La Parisienne bookseller along the Seine. This was one of my first shots on the morning after we arrived. She had a large stand of books but she also played with painting while she waited for customers. I especially like The Louvre behind her across the river as if it were her background sketch.
This may be my favorite character in all of Paris. The woman with her dog and her man, who’s on the sidewalk, drawing. Or something. Sometimes she and the dog watched passing Paris and sometimes they just watched him. Priceless.
Bocci Ball players. I have no idea what the rules of this game are, but they spent considerable time standing and staring at the balls. I especially liked the splash of red sweater on the statue.
An afternoon nap in the Luxembourg Gardens. I loved the bare elbow pointing to bare knee.
Students taking a break at the Jeu de Paume Museum. Students wiggling; teacher taking a nap; weird statue doing what weird statues do in the Impressionist world.
. Young man at the Louvre, holding up the inverted glass pyramid all by himself.
Very famous La Galette des Moulin bakery on Montmartre. Not so famous people walking by. What makes this interesting is the back of my husband’s head and shoulder reflected in the window corner.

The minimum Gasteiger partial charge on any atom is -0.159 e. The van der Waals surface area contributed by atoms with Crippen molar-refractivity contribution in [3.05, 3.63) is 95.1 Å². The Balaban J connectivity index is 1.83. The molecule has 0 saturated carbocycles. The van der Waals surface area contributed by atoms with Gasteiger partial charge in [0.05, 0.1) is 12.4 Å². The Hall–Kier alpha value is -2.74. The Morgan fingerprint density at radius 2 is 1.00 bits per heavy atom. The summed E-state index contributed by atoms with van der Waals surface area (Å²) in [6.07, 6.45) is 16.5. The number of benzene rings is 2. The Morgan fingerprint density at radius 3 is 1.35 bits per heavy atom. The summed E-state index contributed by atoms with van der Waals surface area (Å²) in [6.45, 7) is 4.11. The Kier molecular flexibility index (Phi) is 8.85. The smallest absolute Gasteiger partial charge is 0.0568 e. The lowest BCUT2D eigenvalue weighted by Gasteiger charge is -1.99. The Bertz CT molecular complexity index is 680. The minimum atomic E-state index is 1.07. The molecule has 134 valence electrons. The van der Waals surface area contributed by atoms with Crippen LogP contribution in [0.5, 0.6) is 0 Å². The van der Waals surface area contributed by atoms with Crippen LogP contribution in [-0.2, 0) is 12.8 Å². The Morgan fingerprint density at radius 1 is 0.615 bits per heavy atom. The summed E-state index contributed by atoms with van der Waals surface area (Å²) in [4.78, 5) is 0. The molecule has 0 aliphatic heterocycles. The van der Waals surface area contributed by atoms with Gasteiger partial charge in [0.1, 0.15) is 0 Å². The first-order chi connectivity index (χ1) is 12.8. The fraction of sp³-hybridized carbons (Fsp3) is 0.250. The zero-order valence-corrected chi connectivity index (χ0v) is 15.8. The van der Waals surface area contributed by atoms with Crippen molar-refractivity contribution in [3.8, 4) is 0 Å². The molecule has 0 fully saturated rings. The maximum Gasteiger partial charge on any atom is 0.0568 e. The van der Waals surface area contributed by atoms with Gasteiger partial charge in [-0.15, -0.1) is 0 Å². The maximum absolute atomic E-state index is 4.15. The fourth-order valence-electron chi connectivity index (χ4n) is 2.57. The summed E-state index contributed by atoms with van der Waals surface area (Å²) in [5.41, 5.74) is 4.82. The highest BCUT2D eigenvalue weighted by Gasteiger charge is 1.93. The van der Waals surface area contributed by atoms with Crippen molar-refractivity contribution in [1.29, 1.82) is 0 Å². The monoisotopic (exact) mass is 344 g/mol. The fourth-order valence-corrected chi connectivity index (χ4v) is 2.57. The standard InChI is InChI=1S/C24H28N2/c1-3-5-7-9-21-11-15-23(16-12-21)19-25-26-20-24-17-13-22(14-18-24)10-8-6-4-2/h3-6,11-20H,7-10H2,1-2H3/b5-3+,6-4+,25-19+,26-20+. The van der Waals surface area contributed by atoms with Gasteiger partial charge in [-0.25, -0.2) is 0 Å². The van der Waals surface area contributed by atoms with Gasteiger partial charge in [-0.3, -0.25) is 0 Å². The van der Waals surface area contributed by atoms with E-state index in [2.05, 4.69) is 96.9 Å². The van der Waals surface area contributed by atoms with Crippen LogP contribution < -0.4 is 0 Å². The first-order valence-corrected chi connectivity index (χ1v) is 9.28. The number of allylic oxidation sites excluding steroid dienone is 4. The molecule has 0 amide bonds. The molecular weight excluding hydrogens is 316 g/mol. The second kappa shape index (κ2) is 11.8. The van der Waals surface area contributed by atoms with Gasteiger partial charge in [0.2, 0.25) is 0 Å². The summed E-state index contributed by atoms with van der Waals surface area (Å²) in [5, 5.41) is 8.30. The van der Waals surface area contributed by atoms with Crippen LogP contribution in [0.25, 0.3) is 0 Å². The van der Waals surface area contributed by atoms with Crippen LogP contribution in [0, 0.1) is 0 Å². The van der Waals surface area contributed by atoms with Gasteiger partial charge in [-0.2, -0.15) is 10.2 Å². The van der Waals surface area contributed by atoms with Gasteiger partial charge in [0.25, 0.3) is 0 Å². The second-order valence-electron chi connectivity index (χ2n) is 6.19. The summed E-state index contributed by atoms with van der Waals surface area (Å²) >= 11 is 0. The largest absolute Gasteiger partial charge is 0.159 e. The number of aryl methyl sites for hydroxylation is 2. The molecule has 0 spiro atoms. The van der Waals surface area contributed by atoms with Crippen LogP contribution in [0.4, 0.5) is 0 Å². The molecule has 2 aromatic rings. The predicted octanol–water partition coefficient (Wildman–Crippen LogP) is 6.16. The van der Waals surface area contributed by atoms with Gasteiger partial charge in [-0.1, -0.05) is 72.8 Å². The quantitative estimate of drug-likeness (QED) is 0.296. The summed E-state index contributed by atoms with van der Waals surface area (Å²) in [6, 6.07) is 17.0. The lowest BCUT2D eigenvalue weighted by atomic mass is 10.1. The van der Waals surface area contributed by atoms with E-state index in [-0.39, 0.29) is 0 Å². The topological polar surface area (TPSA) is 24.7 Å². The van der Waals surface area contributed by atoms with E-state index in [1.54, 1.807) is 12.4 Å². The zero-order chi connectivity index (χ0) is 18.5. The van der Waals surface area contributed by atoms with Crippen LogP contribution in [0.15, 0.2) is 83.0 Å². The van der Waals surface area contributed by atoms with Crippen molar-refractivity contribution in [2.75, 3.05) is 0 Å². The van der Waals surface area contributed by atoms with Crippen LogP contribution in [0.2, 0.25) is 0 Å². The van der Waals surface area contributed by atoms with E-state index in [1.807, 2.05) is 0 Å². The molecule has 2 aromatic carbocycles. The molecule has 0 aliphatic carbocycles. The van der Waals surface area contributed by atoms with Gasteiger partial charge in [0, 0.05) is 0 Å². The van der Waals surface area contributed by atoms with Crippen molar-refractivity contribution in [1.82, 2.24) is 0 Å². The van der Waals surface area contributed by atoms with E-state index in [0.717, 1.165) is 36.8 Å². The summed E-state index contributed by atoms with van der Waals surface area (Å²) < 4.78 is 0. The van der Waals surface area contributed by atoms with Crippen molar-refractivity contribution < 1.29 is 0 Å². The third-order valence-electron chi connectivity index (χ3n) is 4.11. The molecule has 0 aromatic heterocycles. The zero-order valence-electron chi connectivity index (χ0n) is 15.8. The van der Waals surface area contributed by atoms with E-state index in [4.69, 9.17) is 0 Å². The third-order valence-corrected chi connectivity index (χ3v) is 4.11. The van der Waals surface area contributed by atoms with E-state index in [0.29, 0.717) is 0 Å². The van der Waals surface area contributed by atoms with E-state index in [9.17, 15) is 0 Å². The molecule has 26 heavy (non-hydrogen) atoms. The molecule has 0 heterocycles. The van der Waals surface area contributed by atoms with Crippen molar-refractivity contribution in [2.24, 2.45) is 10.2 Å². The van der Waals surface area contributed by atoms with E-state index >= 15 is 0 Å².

And the weirdest characters of all…Cliff and Janet trying to take a selfie. That’s what you get for giving grandparents a camera.
The everlasting, ever-watchful gargoyles who guard from the towers of Notre Dame
The headless bishops who once sat above the portal of Notre Dame with heads attached (and which were chopped off in the Revolution), and who now reside in the Roman-baths basement over which was built the residence of the abbots of Cluny in in mid-12th Century and is now the magnificent Middle-Ages Cluny museum.
The door to a fortune-teller and herbalist on the street behind Notre Dame, replete with cross and stuffed birds, to visit in case you’re not sure your prayers will be answered.
The feet of St. Peter at the church of Saint Sulpice whose toes have been kissed down to nubs by centuries of worshippers.
St. Denis, the patron saint of Paris, who, after his head was chopped off (see bloody axe), picked it up and went off through the streets, still preaching. Now that must have been a sight to behold!
Voltaire, famed philosopher of the Enlightenment, standing guard over his tomb in the crypt of the Pantheon.
Man walking through walls in Montmartre (Passe-Muraille) based on a short story by French novelist Marcel Aymé. To fláner means to wander aimlessly, more or less, and that’s what we were doing on Montmartre — aimlessly wandering — when we came upon this wall.